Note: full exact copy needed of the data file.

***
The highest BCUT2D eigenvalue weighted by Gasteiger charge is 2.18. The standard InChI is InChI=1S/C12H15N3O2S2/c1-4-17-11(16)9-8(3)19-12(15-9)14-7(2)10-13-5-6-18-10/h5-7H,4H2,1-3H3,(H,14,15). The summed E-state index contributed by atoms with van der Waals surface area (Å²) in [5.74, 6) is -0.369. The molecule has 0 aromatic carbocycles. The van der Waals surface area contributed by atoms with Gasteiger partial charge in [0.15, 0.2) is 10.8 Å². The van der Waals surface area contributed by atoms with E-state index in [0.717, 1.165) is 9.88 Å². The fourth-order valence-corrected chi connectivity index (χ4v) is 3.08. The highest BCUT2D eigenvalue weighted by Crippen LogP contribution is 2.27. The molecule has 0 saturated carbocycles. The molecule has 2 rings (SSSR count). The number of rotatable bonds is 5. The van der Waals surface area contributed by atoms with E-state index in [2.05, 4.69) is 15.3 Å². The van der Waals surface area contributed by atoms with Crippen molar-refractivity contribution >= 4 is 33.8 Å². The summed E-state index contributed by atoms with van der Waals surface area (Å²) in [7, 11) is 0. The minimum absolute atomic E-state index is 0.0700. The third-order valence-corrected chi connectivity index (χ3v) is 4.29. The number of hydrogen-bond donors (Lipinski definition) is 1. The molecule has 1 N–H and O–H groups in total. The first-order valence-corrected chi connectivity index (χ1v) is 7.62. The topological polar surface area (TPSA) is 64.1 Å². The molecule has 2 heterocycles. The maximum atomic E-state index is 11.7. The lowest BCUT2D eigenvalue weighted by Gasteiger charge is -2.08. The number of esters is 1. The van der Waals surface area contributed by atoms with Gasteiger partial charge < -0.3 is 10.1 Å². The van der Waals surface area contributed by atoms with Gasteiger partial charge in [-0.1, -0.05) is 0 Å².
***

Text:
The highest BCUT2D eigenvalue weighted by Gasteiger charge is 2.18. The standard InChI is InChI=1S/C12H15N3O2S2/c1-4-17-11(16)9-8(3)19-12(15-9)14-7(2)10-13-5-6-18-10/h5-7H,4H2,1-3H3,(H,14,15). The summed E-state index contributed by atoms with van der Waals surface area (Å²) in [5.74, 6) is -0.369. The molecule has 0 aromatic carbocycles. The van der Waals surface area contributed by atoms with Gasteiger partial charge in [0.15, 0.2) is 10.8 Å². The van der Waals surface area contributed by atoms with E-state index in [0.717, 1.165) is 9.88 Å². The fourth-order valence-corrected chi connectivity index (χ4v) is 3.08. The highest BCUT2D eigenvalue weighted by Crippen LogP contribution is 2.27. The molecule has 0 saturated carbocycles. The molecule has 2 rings (SSSR count). The number of rotatable bonds is 5. The van der Waals surface area contributed by atoms with E-state index in [2.05, 4.69) is 15.3 Å². The van der Waals surface area contributed by atoms with Crippen molar-refractivity contribution >= 4 is 33.8 Å². The summed E-state index contributed by atoms with van der Waals surface area (Å²) in [7, 11) is 0. The minimum absolute atomic E-state index is 0.0700. The third-order valence-corrected chi connectivity index (χ3v) is 4.29. The number of hydrogen-bond donors (Lipinski definition) is 1. The molecule has 1 N–H and O–H groups in total. The first-order valence-corrected chi connectivity index (χ1v) is 7.62. The topological polar surface area (TPSA) is 64.1 Å². The molecule has 2 heterocycles. The maximum atomic E-state index is 11.7. The lowest BCUT2D eigenvalue weighted by Gasteiger charge is -2.08. The number of esters is 1. The van der Waals surface area contributed by atoms with Gasteiger partial charge < -0.3 is 10.1 Å². The van der Waals surface area contributed by atoms with Gasteiger partial charge in [-0.1, -0.05) is 0 Å².